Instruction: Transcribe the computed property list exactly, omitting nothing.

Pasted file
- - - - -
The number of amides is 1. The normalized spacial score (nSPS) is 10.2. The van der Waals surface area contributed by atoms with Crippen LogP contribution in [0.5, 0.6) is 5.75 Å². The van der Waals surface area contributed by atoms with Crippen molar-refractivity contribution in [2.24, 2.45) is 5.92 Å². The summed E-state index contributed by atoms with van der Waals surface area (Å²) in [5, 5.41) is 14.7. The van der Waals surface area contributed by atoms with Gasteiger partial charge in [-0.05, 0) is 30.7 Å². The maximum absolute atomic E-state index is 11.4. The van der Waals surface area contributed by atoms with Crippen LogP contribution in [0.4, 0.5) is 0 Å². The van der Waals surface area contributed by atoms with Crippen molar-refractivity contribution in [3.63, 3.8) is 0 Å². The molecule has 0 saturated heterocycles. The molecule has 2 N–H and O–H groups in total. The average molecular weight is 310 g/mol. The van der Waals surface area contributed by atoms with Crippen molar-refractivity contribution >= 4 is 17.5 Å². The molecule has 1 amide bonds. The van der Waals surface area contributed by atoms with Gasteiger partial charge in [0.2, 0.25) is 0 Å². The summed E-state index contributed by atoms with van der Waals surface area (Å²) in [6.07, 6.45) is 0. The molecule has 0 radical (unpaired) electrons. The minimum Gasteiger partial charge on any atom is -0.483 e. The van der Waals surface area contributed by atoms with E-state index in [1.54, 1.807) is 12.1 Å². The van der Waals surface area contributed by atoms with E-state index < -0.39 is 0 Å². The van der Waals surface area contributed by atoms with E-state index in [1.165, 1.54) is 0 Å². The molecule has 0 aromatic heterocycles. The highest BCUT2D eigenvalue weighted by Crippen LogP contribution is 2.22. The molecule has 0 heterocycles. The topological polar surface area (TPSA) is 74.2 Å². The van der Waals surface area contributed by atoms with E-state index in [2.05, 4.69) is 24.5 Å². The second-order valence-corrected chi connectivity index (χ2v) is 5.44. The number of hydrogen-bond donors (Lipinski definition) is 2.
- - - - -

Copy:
The number of amides is 1. The normalized spacial score (nSPS) is 10.2. The van der Waals surface area contributed by atoms with Crippen LogP contribution in [0.5, 0.6) is 5.75 Å². The van der Waals surface area contributed by atoms with Crippen molar-refractivity contribution in [2.24, 2.45) is 5.92 Å². The summed E-state index contributed by atoms with van der Waals surface area (Å²) in [5, 5.41) is 14.7. The van der Waals surface area contributed by atoms with Gasteiger partial charge in [-0.05, 0) is 30.7 Å². The maximum absolute atomic E-state index is 11.4. The van der Waals surface area contributed by atoms with Crippen LogP contribution in [0.4, 0.5) is 0 Å². The van der Waals surface area contributed by atoms with Crippen molar-refractivity contribution in [3.63, 3.8) is 0 Å². The molecule has 0 saturated heterocycles. The molecule has 2 N–H and O–H groups in total. The average molecular weight is 310 g/mol. The van der Waals surface area contributed by atoms with Crippen molar-refractivity contribution >= 4 is 17.5 Å². The molecule has 1 amide bonds. The van der Waals surface area contributed by atoms with Gasteiger partial charge in [0.2, 0.25) is 0 Å². The summed E-state index contributed by atoms with van der Waals surface area (Å²) in [6.07, 6.45) is 0. The molecule has 0 radical (unpaired) electrons. The minimum Gasteiger partial charge on any atom is -0.483 e. The van der Waals surface area contributed by atoms with E-state index in [1.54, 1.807) is 12.1 Å². The van der Waals surface area contributed by atoms with E-state index < -0.39 is 0 Å². The van der Waals surface area contributed by atoms with E-state index in [1.165, 1.54) is 0 Å². The molecule has 0 aromatic heterocycles. The highest BCUT2D eigenvalue weighted by Crippen LogP contribution is 2.22. The molecule has 0 heterocycles. The topological polar surface area (TPSA) is 74.2 Å². The van der Waals surface area contributed by atoms with E-state index in [2.05, 4.69) is 24.5 Å². The second-order valence-corrected chi connectivity index (χ2v) is 5.44. The number of hydrogen-bond donors (Lipinski definition) is 2.